Google Executives Convicted Over Online Video

Contributing Editor

Google convictionIt has not been a good week for Google. The company faces an EU antitrust inquiry and now an Italian court has convicted three employees of privacy violations.

The case centers around a video clip of an 8 year-old autistic school pupil being bullied, beaten and verbally abused which was posted to Google Video on September 8, 2006. The clip remained online until November 7, 2006, but Google states:

The video was totally reprehensible and we took it down within hours of being notified by the Italian police. We also worked with the local police to help identify the person responsible for uploading it and she was subsequently sentenced to 10 months community service by a court in Turin, as were several other classmates who were also involved.

Although this would normally be the end of Google’s involvement, a public prosecutor in Milan decided to indict four Google executives — even though none were aware of the video’s existence until after it was removed. Peter Fleischer, David Drummond, and George De Los Reyes (who left the company in 2008) each received a suspended 6-month sentence for failure to comply with Italian privacy code. The last employee, Arvind Desikan, was acquitted. All four were found not guilty of criminal defamation.

The case has serious implications. The official Google blog post states:

It attacks the very principles of freedom on which the Internet is built. Common sense dictates that only the person who films and uploads a video to a hosting platform could take the steps necessary to protect the privacy and obtain the consent of the people they are filming.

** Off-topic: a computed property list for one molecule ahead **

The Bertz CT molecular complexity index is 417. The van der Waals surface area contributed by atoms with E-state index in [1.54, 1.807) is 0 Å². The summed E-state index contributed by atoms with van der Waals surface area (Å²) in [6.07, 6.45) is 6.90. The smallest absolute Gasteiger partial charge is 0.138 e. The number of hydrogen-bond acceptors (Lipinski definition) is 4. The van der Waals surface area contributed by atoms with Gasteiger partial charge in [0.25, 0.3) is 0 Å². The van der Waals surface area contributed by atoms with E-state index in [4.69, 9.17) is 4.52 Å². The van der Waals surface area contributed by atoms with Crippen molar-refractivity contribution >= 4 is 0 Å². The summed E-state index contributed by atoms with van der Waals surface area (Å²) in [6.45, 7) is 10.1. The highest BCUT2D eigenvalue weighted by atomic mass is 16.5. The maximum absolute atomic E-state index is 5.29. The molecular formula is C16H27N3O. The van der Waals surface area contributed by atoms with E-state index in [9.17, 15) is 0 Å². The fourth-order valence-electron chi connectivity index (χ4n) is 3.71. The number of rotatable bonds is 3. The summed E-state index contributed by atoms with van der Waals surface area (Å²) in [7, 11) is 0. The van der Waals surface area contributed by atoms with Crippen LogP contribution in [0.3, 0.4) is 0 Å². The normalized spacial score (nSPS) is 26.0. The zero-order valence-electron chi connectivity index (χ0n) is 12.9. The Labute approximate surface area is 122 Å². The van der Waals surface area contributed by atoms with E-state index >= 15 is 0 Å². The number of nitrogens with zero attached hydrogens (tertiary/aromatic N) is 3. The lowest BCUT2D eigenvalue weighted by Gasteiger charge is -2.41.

If sites like Blogger, YouTube and indeed every social network and any community bulletin board, are held responsible for vetting every single piece of content that is uploaded to them — every piece of text, every photo, every file, every video — then the Web as we know it will cease to exist, and many of the economic, social, political and technological benefits it brings could disappear.

Fortunately, the case has attracted widespread condemnation within Italy, Europe and throughout the world.

The victim in the video deserves sympathy, but Google is no more responsible for the clip than the post office would be for delivering hate mail. The company has announced they will appeal, but it’s ludicrous that the case progressed this far.

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  • Chris McKee

    From the country that still has ID cards brought in by the dictators that ran it; we present, backwards abusive usage of the law to indict and criminalise innocent men for breaking laws they could never have been aware to have been breaking…
    Insane

  • http://www.tyssendesign.com.au Tyssen

    Yep, that’s completely ridiculous. :/

  • W2ttsy

    Hopefully someone gets sued over this. Stupid legal action like this not only creates dangerous precedents, but now 3 people have undeserved criminal records tarnishing their name. I’d be rife with anger if I coped a record (a suspended sentence is still a recorded sentence) because I was affiliated with the company.. I feel sorry for George De Los Reyes as he doesnt even work there… How the hell can he even be considered accountable when he wasnt even at the company? far out, how can logic be defied like this is beyond me… this is pretty much the equivalent of the mcdonalds coffee fiasco… now all youtube videos will have to say “caution: contents extremely invasive”

  • http://www.lopsica.com BerislavLopac

    That’s Italy for you. Nobody really takes them seriously…

  • http://htmlblox.com samanime

    That’s beyond ridiculous. Hopefully they’ll win their appeal and that’ll be the end of it. If they don’t, it could be very damaging to just about anything that allows input from the public.

  • ricktheartist

    Simple. Facebook, YouTube, and every other content hosting, social networking site should block Italian IP addresses in their firewalls. Make it publicly known that this was done on purpose and why. When the correct Italian person cannot get their kid’s Facebook updates, they will change whatever asinine verbiage Italy has in its privacy law that allowed for such a judgement.

  • adwords donater

    For once I side with Google.The whole internet is basically corrupt.People put anything and everything on the net.Going after Google over a video and not locking up these so called home business Guru’s that have ruined the integrity of the net is rediculous.